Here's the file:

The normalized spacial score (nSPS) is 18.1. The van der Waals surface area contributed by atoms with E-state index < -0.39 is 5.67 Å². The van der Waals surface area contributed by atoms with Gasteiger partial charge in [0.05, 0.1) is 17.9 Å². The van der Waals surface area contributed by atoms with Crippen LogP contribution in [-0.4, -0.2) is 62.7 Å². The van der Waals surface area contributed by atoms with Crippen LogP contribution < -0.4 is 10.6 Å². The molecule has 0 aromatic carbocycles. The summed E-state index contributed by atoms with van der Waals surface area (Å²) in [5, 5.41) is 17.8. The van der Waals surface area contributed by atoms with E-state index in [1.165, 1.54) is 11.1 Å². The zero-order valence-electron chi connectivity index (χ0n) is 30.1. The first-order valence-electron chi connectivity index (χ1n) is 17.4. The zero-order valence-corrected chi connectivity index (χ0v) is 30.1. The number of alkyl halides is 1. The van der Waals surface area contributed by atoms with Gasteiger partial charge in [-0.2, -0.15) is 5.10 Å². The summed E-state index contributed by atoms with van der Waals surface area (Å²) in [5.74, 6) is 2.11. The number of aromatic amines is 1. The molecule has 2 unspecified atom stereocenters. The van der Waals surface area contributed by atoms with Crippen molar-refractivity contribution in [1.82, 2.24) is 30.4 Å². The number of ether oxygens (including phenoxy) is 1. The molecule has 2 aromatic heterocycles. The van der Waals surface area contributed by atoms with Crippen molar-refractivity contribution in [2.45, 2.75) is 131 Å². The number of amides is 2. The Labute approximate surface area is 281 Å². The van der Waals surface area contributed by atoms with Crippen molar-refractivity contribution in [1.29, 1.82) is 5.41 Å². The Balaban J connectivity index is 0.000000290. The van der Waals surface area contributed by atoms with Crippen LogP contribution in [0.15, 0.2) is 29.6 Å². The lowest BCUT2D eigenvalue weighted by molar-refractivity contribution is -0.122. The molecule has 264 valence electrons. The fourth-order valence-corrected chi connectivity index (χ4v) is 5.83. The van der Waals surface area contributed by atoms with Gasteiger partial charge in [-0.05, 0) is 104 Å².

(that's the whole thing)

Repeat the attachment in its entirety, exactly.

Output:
The normalized spacial score (nSPS) is 18.1. The van der Waals surface area contributed by atoms with E-state index < -0.39 is 5.67 Å². The van der Waals surface area contributed by atoms with Gasteiger partial charge in [0.05, 0.1) is 17.9 Å². The van der Waals surface area contributed by atoms with Crippen LogP contribution in [-0.4, -0.2) is 62.7 Å². The van der Waals surface area contributed by atoms with Crippen LogP contribution < -0.4 is 10.6 Å². The molecule has 0 aromatic carbocycles. The summed E-state index contributed by atoms with van der Waals surface area (Å²) in [5, 5.41) is 17.8. The van der Waals surface area contributed by atoms with E-state index in [1.165, 1.54) is 11.1 Å². The zero-order valence-electron chi connectivity index (χ0n) is 30.1. The first-order valence-electron chi connectivity index (χ1n) is 17.4. The zero-order valence-corrected chi connectivity index (χ0v) is 30.1. The number of alkyl halides is 1. The van der Waals surface area contributed by atoms with Gasteiger partial charge in [-0.2, -0.15) is 5.10 Å². The summed E-state index contributed by atoms with van der Waals surface area (Å²) in [5.74, 6) is 2.11. The number of aromatic amines is 1. The molecule has 2 unspecified atom stereocenters. The van der Waals surface area contributed by atoms with Crippen molar-refractivity contribution in [1.82, 2.24) is 30.4 Å². The number of ether oxygens (including phenoxy) is 1. The molecule has 2 aromatic heterocycles. The van der Waals surface area contributed by atoms with Crippen molar-refractivity contribution in [2.45, 2.75) is 131 Å². The number of amides is 2. The Labute approximate surface area is 281 Å². The van der Waals surface area contributed by atoms with Crippen molar-refractivity contribution in [1.29, 1.82) is 5.41 Å². The Balaban J connectivity index is 0.000000290. The van der Waals surface area contributed by atoms with Crippen LogP contribution in [0.15, 0.2) is 29.6 Å². The lowest BCUT2D eigenvalue weighted by molar-refractivity contribution is -0.122. The molecule has 264 valence electrons. The fourth-order valence-corrected chi connectivity index (χ4v) is 5.83. The van der Waals surface area contributed by atoms with Gasteiger partial charge in [-0.05, 0) is 104 Å².